The murdering mom, Klytemnestra, a role that is usually assigned to legendary sopranos on their last vocal legs, was sung beautifully by the comparatively young mezzo-soprano Michaela Martens. Styled like an alcoholic, imperious housewife/queen, she was genuinely pitiful. I only wished there had been a more interesting staging of her terrifying entrance music, usually accompanied by bloody sacrifices to the angry gods who plague her dreams.
The sweet sister, Chrysothemis, who is given the most lyrical music, was sung almost perfectly by soprano Adrianne Pieczonka, and though she refused to help Elektra hack her mother to death with an axe, her delight at the murderous deeds during the finale was one of the high musical moments of the production.
Orest, the exiled brother in disguise, was well sung by baritone Alfred Walker and his horror movie rampage near the end of the opera was very satisfying.
The 100-piece orchestra, the largest ever assembled in the pit at the War Memorial Opera House, was conducted by the young Hungarian conductor Henrik Nánási, and he led the ensemble in an amazingly transparent rendition of the extraordinarily complex score which can easily turn into a muddy mess. The individual musicians should be proud of themselves because they sounded like one of the best operatic orchestras on the globe. There are only three more performances, tonight (September 19th), this Friday (September 22nd), and Wednesday, September 27th. Make sure you get to one of those performances if you can, and if you're feeling poor, standing room at the SF Opera is still an unbelievably inexpensive $10.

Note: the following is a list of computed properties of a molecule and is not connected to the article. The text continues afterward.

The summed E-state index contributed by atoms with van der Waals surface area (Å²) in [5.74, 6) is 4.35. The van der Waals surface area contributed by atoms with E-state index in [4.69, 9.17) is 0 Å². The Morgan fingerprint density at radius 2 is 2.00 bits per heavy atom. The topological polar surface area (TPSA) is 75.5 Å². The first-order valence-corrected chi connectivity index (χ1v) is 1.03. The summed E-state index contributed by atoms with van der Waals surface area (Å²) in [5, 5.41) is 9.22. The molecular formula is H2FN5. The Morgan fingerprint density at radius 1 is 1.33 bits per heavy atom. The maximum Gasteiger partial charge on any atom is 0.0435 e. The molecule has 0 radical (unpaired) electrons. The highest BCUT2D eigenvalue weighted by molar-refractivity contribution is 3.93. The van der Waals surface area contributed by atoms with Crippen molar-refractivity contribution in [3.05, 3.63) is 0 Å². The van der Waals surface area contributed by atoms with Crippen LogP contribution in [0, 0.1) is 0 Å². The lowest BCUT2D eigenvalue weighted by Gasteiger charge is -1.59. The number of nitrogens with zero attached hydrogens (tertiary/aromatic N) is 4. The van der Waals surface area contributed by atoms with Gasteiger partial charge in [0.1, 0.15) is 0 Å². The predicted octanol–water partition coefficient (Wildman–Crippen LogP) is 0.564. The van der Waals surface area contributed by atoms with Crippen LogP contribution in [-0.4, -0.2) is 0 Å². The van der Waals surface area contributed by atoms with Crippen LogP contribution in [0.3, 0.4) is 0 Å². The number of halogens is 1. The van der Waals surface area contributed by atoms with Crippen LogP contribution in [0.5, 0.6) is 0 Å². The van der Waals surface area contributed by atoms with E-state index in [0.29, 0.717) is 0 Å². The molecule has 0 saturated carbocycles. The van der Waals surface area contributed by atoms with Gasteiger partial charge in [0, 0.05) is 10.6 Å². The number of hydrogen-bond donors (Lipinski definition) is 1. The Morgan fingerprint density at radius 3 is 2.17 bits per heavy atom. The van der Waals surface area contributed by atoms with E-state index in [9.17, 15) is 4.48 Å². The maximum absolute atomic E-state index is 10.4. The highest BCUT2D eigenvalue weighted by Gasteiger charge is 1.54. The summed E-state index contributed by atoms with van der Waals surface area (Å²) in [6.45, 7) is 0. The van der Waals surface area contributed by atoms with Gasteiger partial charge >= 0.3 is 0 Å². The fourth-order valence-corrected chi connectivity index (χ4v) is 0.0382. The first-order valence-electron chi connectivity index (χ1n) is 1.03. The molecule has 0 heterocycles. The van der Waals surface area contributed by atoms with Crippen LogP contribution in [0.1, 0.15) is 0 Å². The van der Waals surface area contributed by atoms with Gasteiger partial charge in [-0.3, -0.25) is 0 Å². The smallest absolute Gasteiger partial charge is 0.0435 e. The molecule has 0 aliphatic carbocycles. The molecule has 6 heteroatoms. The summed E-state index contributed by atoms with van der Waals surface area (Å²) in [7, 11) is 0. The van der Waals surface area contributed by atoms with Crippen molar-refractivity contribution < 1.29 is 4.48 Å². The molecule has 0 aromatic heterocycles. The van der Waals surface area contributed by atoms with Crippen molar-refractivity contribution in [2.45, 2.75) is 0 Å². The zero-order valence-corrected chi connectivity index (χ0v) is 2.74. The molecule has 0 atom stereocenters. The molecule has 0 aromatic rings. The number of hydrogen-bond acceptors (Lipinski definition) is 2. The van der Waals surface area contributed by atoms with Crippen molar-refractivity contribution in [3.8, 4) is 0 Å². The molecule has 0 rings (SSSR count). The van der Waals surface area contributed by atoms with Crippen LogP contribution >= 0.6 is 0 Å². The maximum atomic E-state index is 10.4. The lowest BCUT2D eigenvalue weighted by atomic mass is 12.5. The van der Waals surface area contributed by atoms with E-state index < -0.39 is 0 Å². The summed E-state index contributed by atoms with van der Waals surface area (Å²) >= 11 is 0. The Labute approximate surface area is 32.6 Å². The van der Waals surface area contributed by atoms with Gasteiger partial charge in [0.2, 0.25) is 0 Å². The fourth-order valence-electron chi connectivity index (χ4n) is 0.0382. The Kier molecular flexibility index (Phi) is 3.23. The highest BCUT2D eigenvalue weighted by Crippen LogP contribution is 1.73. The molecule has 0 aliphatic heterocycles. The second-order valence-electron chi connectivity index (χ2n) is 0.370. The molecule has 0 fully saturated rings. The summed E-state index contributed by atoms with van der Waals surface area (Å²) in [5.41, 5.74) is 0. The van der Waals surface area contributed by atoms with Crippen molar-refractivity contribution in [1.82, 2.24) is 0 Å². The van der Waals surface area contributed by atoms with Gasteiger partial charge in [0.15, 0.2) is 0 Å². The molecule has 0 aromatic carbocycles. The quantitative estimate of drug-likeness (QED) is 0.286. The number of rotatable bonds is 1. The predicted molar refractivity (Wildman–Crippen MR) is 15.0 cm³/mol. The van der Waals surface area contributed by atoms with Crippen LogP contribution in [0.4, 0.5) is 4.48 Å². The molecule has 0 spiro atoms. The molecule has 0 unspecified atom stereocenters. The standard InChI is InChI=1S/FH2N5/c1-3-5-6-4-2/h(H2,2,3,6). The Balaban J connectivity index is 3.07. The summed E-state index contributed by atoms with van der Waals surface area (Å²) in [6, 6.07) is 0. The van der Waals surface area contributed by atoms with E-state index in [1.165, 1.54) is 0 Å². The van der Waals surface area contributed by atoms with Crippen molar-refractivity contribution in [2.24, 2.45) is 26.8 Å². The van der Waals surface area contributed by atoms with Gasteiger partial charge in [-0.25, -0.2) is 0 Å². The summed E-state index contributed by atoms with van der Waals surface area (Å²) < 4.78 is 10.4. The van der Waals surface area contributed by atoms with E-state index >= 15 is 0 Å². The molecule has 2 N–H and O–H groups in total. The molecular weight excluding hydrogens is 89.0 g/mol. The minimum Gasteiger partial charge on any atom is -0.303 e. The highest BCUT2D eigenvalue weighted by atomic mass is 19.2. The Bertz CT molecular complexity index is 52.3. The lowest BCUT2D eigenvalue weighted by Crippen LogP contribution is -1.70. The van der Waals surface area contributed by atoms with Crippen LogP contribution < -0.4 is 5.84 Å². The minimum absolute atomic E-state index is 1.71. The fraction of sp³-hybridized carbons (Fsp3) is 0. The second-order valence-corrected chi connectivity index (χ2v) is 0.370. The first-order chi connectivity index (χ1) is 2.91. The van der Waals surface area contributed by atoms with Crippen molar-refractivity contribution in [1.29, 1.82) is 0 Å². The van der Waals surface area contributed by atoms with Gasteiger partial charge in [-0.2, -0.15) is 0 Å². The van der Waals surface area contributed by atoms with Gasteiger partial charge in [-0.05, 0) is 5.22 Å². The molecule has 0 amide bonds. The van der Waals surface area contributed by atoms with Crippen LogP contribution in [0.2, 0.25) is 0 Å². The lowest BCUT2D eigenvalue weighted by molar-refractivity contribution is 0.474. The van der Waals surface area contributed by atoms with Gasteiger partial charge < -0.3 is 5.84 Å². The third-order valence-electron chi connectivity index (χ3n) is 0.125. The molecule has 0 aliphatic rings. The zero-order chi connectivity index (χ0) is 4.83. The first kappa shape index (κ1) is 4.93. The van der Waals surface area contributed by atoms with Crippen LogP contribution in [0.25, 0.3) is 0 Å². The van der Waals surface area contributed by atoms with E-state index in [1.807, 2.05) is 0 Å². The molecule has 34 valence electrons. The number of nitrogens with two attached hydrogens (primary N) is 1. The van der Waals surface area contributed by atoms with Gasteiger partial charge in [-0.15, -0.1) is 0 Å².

An old friend, Joshua Contreras, had left a pair of Stacy Adams wingtips in our closet for the last 10 years, lost and forgotten. Last month he sent an SOS from El Paso, asking if they happened to still be in the closet, and they were. Before sending them off to the Lone Star State, though, I took them out for a last spin at the San Francisco Symphony Gala Opening last Thursday.